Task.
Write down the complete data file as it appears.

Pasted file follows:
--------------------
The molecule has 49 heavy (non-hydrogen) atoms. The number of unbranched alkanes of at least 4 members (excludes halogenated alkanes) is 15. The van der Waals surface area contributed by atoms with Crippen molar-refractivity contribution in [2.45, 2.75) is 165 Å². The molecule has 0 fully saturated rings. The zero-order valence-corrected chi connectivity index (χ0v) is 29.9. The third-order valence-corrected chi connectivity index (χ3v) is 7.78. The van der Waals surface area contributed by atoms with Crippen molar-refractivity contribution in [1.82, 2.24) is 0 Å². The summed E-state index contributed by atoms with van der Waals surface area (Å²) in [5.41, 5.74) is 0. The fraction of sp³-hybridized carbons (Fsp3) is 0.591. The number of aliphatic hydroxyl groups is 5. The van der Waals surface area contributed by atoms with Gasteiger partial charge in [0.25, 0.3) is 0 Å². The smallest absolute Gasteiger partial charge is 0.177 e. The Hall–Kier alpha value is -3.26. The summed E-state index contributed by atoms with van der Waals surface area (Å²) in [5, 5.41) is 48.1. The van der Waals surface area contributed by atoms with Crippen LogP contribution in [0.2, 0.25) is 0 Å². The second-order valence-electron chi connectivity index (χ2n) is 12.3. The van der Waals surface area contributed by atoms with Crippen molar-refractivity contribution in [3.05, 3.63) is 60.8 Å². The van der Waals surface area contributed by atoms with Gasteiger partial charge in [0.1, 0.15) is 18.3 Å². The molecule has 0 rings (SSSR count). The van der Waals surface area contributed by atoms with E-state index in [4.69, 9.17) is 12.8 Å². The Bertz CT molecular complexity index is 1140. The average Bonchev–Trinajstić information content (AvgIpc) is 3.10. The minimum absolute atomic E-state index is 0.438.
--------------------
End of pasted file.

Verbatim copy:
The molecule has 49 heavy (non-hydrogen) atoms. The number of unbranched alkanes of at least 4 members (excludes halogenated alkanes) is 15. The van der Waals surface area contributed by atoms with Crippen molar-refractivity contribution in [2.45, 2.75) is 165 Å². The molecule has 0 fully saturated rings. The zero-order valence-corrected chi connectivity index (χ0v) is 29.9. The third-order valence-corrected chi connectivity index (χ3v) is 7.78. The van der Waals surface area contributed by atoms with Crippen molar-refractivity contribution in [1.82, 2.24) is 0 Å². The summed E-state index contributed by atoms with van der Waals surface area (Å²) in [5.41, 5.74) is 0. The fraction of sp³-hybridized carbons (Fsp3) is 0.591. The number of aliphatic hydroxyl groups is 5. The van der Waals surface area contributed by atoms with Gasteiger partial charge in [0.25, 0.3) is 0 Å². The smallest absolute Gasteiger partial charge is 0.177 e. The Hall–Kier alpha value is -3.26. The summed E-state index contributed by atoms with van der Waals surface area (Å²) in [5, 5.41) is 48.1. The van der Waals surface area contributed by atoms with Crippen LogP contribution in [0.2, 0.25) is 0 Å². The second-order valence-electron chi connectivity index (χ2n) is 12.3. The van der Waals surface area contributed by atoms with Crippen molar-refractivity contribution in [3.05, 3.63) is 60.8 Å². The van der Waals surface area contributed by atoms with Gasteiger partial charge in [0.1, 0.15) is 18.3 Å². The molecule has 0 rings (SSSR count). The van der Waals surface area contributed by atoms with E-state index in [4.69, 9.17) is 12.8 Å². The Bertz CT molecular complexity index is 1140. The average Bonchev–Trinajstić information content (AvgIpc) is 3.10. The minimum absolute atomic E-state index is 0.438.